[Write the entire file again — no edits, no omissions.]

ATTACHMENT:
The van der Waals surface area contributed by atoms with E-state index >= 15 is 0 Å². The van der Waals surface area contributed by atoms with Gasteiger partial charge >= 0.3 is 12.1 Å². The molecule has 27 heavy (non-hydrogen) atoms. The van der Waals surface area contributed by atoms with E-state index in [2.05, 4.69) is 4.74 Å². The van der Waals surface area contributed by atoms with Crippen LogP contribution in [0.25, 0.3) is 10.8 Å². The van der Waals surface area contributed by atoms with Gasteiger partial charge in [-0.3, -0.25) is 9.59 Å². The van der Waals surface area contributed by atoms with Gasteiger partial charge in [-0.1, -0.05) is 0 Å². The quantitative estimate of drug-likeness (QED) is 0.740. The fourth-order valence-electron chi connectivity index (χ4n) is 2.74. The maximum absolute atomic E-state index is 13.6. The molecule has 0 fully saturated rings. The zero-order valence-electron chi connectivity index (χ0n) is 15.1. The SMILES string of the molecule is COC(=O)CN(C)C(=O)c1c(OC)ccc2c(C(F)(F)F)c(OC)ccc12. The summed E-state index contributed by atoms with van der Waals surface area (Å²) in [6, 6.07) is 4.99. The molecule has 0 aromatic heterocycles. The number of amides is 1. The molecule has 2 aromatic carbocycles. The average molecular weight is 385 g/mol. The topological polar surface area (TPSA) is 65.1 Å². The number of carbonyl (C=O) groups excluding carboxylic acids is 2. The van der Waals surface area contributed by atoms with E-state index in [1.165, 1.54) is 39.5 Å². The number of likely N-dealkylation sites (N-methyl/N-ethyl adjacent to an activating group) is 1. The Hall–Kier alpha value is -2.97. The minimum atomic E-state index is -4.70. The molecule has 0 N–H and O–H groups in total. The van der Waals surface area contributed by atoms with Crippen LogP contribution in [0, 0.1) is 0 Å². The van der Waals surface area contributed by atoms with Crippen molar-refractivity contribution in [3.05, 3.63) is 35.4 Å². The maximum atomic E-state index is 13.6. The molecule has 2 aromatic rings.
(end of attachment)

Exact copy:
The van der Waals surface area contributed by atoms with E-state index >= 15 is 0 Å². The van der Waals surface area contributed by atoms with Gasteiger partial charge >= 0.3 is 12.1 Å². The molecule has 27 heavy (non-hydrogen) atoms. The van der Waals surface area contributed by atoms with E-state index in [2.05, 4.69) is 4.74 Å². The van der Waals surface area contributed by atoms with Crippen LogP contribution in [0.25, 0.3) is 10.8 Å². The van der Waals surface area contributed by atoms with Gasteiger partial charge in [-0.3, -0.25) is 9.59 Å². The van der Waals surface area contributed by atoms with Gasteiger partial charge in [-0.1, -0.05) is 0 Å². The quantitative estimate of drug-likeness (QED) is 0.740. The fourth-order valence-electron chi connectivity index (χ4n) is 2.74. The maximum absolute atomic E-state index is 13.6. The molecule has 0 fully saturated rings. The zero-order valence-electron chi connectivity index (χ0n) is 15.1. The SMILES string of the molecule is COC(=O)CN(C)C(=O)c1c(OC)ccc2c(C(F)(F)F)c(OC)ccc12. The summed E-state index contributed by atoms with van der Waals surface area (Å²) in [6, 6.07) is 4.99. The molecule has 0 aromatic heterocycles. The number of amides is 1. The molecule has 2 aromatic carbocycles. The average molecular weight is 385 g/mol. The topological polar surface area (TPSA) is 65.1 Å². The number of carbonyl (C=O) groups excluding carboxylic acids is 2. The van der Waals surface area contributed by atoms with E-state index in [1.165, 1.54) is 39.5 Å². The number of likely N-dealkylation sites (N-methyl/N-ethyl adjacent to an activating group) is 1. The Hall–Kier alpha value is -2.97. The minimum atomic E-state index is -4.70. The molecule has 0 N–H and O–H groups in total. The van der Waals surface area contributed by atoms with Crippen LogP contribution in [0, 0.1) is 0 Å². The van der Waals surface area contributed by atoms with Crippen molar-refractivity contribution in [3.05, 3.63) is 35.4 Å². The maximum atomic E-state index is 13.6. The molecule has 2 aromatic rings.